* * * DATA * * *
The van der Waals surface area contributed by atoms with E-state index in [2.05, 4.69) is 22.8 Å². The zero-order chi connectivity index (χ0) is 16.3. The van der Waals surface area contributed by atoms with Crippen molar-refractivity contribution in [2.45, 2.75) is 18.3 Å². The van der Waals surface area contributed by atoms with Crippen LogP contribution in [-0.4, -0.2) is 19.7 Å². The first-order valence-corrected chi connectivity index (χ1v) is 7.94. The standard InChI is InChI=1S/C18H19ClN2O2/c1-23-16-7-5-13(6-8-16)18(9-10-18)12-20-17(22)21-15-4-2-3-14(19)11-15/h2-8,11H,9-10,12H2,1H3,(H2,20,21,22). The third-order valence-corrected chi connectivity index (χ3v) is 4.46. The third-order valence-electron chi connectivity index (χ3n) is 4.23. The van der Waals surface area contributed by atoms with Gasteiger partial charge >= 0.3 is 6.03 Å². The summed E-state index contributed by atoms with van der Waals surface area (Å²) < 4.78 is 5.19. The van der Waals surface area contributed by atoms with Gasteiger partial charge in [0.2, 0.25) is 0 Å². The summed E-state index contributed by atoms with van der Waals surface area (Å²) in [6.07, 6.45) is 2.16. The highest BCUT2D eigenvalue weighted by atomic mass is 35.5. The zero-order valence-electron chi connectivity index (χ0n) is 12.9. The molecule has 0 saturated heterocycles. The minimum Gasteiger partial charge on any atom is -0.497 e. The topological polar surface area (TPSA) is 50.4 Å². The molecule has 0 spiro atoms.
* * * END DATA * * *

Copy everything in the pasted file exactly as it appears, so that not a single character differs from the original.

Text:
The van der Waals surface area contributed by atoms with E-state index in [2.05, 4.69) is 22.8 Å². The zero-order chi connectivity index (χ0) is 16.3. The van der Waals surface area contributed by atoms with Crippen molar-refractivity contribution in [2.45, 2.75) is 18.3 Å². The van der Waals surface area contributed by atoms with Crippen LogP contribution in [-0.4, -0.2) is 19.7 Å². The first-order valence-corrected chi connectivity index (χ1v) is 7.94. The standard InChI is InChI=1S/C18H19ClN2O2/c1-23-16-7-5-13(6-8-16)18(9-10-18)12-20-17(22)21-15-4-2-3-14(19)11-15/h2-8,11H,9-10,12H2,1H3,(H2,20,21,22). The third-order valence-corrected chi connectivity index (χ3v) is 4.46. The third-order valence-electron chi connectivity index (χ3n) is 4.23. The van der Waals surface area contributed by atoms with Gasteiger partial charge >= 0.3 is 6.03 Å². The summed E-state index contributed by atoms with van der Waals surface area (Å²) < 4.78 is 5.19. The van der Waals surface area contributed by atoms with Gasteiger partial charge in [0.2, 0.25) is 0 Å². The summed E-state index contributed by atoms with van der Waals surface area (Å²) in [6.07, 6.45) is 2.16. The highest BCUT2D eigenvalue weighted by atomic mass is 35.5. The zero-order valence-electron chi connectivity index (χ0n) is 12.9. The molecule has 0 saturated heterocycles. The minimum Gasteiger partial charge on any atom is -0.497 e. The topological polar surface area (TPSA) is 50.4 Å². The molecule has 0 spiro atoms.